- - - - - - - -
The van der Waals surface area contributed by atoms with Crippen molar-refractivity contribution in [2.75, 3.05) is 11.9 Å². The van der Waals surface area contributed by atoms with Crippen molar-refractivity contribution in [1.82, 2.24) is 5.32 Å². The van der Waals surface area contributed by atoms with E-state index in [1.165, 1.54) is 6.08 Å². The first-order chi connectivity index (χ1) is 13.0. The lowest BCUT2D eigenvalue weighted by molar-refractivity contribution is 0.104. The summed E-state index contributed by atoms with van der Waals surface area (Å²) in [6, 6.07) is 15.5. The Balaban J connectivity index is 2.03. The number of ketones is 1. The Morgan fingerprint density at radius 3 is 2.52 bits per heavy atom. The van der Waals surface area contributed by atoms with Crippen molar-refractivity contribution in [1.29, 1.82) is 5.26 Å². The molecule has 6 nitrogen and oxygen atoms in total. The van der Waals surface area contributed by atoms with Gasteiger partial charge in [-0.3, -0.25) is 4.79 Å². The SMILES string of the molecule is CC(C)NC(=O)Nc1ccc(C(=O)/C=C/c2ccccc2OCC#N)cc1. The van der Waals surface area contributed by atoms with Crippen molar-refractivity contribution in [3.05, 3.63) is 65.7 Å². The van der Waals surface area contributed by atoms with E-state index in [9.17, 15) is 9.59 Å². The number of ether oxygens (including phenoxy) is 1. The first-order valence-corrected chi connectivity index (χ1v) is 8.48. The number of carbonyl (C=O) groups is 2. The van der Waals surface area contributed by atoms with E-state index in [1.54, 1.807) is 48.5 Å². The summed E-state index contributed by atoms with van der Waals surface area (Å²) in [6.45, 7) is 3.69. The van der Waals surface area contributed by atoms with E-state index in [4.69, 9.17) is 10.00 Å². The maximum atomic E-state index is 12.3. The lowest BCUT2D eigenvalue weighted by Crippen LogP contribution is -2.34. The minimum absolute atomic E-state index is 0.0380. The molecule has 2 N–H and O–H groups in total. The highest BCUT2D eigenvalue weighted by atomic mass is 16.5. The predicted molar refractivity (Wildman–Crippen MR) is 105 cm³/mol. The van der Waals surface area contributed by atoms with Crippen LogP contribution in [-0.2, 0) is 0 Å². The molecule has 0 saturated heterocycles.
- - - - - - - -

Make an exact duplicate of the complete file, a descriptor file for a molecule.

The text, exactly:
The van der Waals surface area contributed by atoms with Crippen molar-refractivity contribution in [2.75, 3.05) is 11.9 Å². The van der Waals surface area contributed by atoms with Crippen molar-refractivity contribution in [1.82, 2.24) is 5.32 Å². The van der Waals surface area contributed by atoms with E-state index in [1.165, 1.54) is 6.08 Å². The first-order chi connectivity index (χ1) is 13.0. The lowest BCUT2D eigenvalue weighted by molar-refractivity contribution is 0.104. The summed E-state index contributed by atoms with van der Waals surface area (Å²) in [6, 6.07) is 15.5. The Balaban J connectivity index is 2.03. The number of ketones is 1. The Morgan fingerprint density at radius 3 is 2.52 bits per heavy atom. The van der Waals surface area contributed by atoms with Crippen molar-refractivity contribution in [1.29, 1.82) is 5.26 Å². The molecule has 6 nitrogen and oxygen atoms in total. The van der Waals surface area contributed by atoms with Gasteiger partial charge in [-0.3, -0.25) is 4.79 Å². The SMILES string of the molecule is CC(C)NC(=O)Nc1ccc(C(=O)/C=C/c2ccccc2OCC#N)cc1. The van der Waals surface area contributed by atoms with Crippen molar-refractivity contribution in [3.05, 3.63) is 65.7 Å². The van der Waals surface area contributed by atoms with E-state index in [9.17, 15) is 9.59 Å². The number of ether oxygens (including phenoxy) is 1. The first-order valence-corrected chi connectivity index (χ1v) is 8.48. The number of carbonyl (C=O) groups is 2. The van der Waals surface area contributed by atoms with E-state index in [1.54, 1.807) is 48.5 Å². The summed E-state index contributed by atoms with van der Waals surface area (Å²) in [6.45, 7) is 3.69. The van der Waals surface area contributed by atoms with E-state index in [4.69, 9.17) is 10.00 Å². The maximum atomic E-state index is 12.3. The lowest BCUT2D eigenvalue weighted by Crippen LogP contribution is -2.34. The minimum absolute atomic E-state index is 0.0380. The molecule has 2 N–H and O–H groups in total. The highest BCUT2D eigenvalue weighted by atomic mass is 16.5. The predicted molar refractivity (Wildman–Crippen MR) is 105 cm³/mol. The van der Waals surface area contributed by atoms with Crippen LogP contribution in [-0.2, 0) is 0 Å². The molecule has 0 saturated heterocycles.